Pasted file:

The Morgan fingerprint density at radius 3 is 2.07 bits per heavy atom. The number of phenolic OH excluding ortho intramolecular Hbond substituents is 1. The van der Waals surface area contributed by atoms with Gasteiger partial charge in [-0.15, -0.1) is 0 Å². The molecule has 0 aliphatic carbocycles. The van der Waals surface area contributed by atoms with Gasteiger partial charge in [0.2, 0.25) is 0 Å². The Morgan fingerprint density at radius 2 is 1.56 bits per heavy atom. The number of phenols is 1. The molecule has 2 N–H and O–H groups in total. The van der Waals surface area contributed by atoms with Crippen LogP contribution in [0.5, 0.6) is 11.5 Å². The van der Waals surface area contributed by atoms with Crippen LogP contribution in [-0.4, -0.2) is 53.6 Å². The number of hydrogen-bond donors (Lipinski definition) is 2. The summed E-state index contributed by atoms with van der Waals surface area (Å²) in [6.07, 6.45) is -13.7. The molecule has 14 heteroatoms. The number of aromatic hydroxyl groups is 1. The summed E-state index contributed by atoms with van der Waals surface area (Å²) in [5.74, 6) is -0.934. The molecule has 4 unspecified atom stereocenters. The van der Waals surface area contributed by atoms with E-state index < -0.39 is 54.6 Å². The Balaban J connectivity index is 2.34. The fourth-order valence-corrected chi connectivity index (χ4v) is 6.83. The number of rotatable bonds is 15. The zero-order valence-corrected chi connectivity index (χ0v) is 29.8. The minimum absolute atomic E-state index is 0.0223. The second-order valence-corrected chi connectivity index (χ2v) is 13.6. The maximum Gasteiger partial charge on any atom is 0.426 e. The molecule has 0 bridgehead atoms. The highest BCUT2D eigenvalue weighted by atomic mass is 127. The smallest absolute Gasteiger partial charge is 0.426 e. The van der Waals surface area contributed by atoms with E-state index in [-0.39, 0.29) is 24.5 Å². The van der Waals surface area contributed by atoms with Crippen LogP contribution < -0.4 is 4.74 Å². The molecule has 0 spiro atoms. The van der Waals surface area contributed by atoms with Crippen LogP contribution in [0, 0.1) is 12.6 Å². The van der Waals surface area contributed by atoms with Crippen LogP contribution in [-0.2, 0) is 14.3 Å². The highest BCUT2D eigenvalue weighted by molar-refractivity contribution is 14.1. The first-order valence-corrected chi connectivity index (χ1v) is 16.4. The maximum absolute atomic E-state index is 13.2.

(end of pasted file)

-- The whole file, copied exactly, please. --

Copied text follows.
The Morgan fingerprint density at radius 3 is 2.07 bits per heavy atom. The number of phenolic OH excluding ortho intramolecular Hbond substituents is 1. The van der Waals surface area contributed by atoms with Gasteiger partial charge in [-0.15, -0.1) is 0 Å². The molecule has 0 aliphatic carbocycles. The van der Waals surface area contributed by atoms with Gasteiger partial charge in [0.2, 0.25) is 0 Å². The Morgan fingerprint density at radius 2 is 1.56 bits per heavy atom. The number of phenols is 1. The molecule has 2 N–H and O–H groups in total. The van der Waals surface area contributed by atoms with Crippen LogP contribution in [0.5, 0.6) is 11.5 Å². The van der Waals surface area contributed by atoms with Crippen LogP contribution in [-0.4, -0.2) is 53.6 Å². The number of hydrogen-bond donors (Lipinski definition) is 2. The summed E-state index contributed by atoms with van der Waals surface area (Å²) in [6.07, 6.45) is -13.7. The molecule has 14 heteroatoms. The number of aromatic hydroxyl groups is 1. The summed E-state index contributed by atoms with van der Waals surface area (Å²) in [5.74, 6) is -0.934. The molecule has 4 unspecified atom stereocenters. The van der Waals surface area contributed by atoms with E-state index < -0.39 is 54.6 Å². The Balaban J connectivity index is 2.34. The fourth-order valence-corrected chi connectivity index (χ4v) is 6.83. The number of rotatable bonds is 15. The zero-order valence-corrected chi connectivity index (χ0v) is 29.8. The minimum absolute atomic E-state index is 0.0223. The second-order valence-corrected chi connectivity index (χ2v) is 13.6. The maximum Gasteiger partial charge on any atom is 0.426 e. The molecule has 0 bridgehead atoms. The highest BCUT2D eigenvalue weighted by atomic mass is 127. The smallest absolute Gasteiger partial charge is 0.426 e. The van der Waals surface area contributed by atoms with E-state index in [-0.39, 0.29) is 24.5 Å². The van der Waals surface area contributed by atoms with Crippen LogP contribution < -0.4 is 4.74 Å². The molecule has 0 spiro atoms. The van der Waals surface area contributed by atoms with Crippen LogP contribution in [0, 0.1) is 12.6 Å². The van der Waals surface area contributed by atoms with Crippen LogP contribution in [-0.2, 0) is 14.3 Å². The highest BCUT2D eigenvalue weighted by molar-refractivity contribution is 14.1. The first-order valence-corrected chi connectivity index (χ1v) is 16.4. The maximum absolute atomic E-state index is 13.2.